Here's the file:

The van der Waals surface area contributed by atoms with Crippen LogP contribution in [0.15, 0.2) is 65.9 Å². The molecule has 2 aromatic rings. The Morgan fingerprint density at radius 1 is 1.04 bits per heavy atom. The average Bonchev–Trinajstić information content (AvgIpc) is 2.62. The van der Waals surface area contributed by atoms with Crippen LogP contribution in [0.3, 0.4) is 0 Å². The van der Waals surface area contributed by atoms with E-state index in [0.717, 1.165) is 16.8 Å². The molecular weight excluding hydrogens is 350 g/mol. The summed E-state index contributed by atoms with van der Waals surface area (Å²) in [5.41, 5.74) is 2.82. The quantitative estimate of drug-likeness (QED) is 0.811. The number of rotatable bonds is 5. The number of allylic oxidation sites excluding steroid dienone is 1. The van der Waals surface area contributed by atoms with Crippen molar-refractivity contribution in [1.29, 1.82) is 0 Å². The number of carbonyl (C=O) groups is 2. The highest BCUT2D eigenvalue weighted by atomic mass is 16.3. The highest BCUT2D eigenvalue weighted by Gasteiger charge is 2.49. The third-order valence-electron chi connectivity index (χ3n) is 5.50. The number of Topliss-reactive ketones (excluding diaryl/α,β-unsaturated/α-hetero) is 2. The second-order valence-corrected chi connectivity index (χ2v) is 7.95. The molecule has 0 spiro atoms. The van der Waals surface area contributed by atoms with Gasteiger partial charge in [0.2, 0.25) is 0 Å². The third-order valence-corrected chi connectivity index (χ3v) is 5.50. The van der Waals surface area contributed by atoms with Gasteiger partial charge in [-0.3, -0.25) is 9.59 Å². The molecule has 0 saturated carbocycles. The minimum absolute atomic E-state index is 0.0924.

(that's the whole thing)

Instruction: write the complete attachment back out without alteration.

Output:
The van der Waals surface area contributed by atoms with Crippen LogP contribution in [0.15, 0.2) is 65.9 Å². The molecule has 2 aromatic rings. The Morgan fingerprint density at radius 1 is 1.04 bits per heavy atom. The average Bonchev–Trinajstić information content (AvgIpc) is 2.62. The van der Waals surface area contributed by atoms with Crippen LogP contribution in [0.3, 0.4) is 0 Å². The van der Waals surface area contributed by atoms with E-state index in [0.717, 1.165) is 16.8 Å². The molecular weight excluding hydrogens is 350 g/mol. The summed E-state index contributed by atoms with van der Waals surface area (Å²) in [5.41, 5.74) is 2.82. The quantitative estimate of drug-likeness (QED) is 0.811. The number of rotatable bonds is 5. The number of allylic oxidation sites excluding steroid dienone is 1. The van der Waals surface area contributed by atoms with Crippen molar-refractivity contribution in [1.29, 1.82) is 0 Å². The number of carbonyl (C=O) groups is 2. The highest BCUT2D eigenvalue weighted by atomic mass is 16.3. The highest BCUT2D eigenvalue weighted by Gasteiger charge is 2.49. The third-order valence-electron chi connectivity index (χ3n) is 5.50. The number of Topliss-reactive ketones (excluding diaryl/α,β-unsaturated/α-hetero) is 2. The second-order valence-corrected chi connectivity index (χ2v) is 7.95. The molecule has 0 spiro atoms. The van der Waals surface area contributed by atoms with Gasteiger partial charge in [0.2, 0.25) is 0 Å². The third-order valence-corrected chi connectivity index (χ3v) is 5.50. The van der Waals surface area contributed by atoms with Gasteiger partial charge in [-0.3, -0.25) is 9.59 Å². The molecule has 0 saturated carbocycles. The minimum absolute atomic E-state index is 0.0924.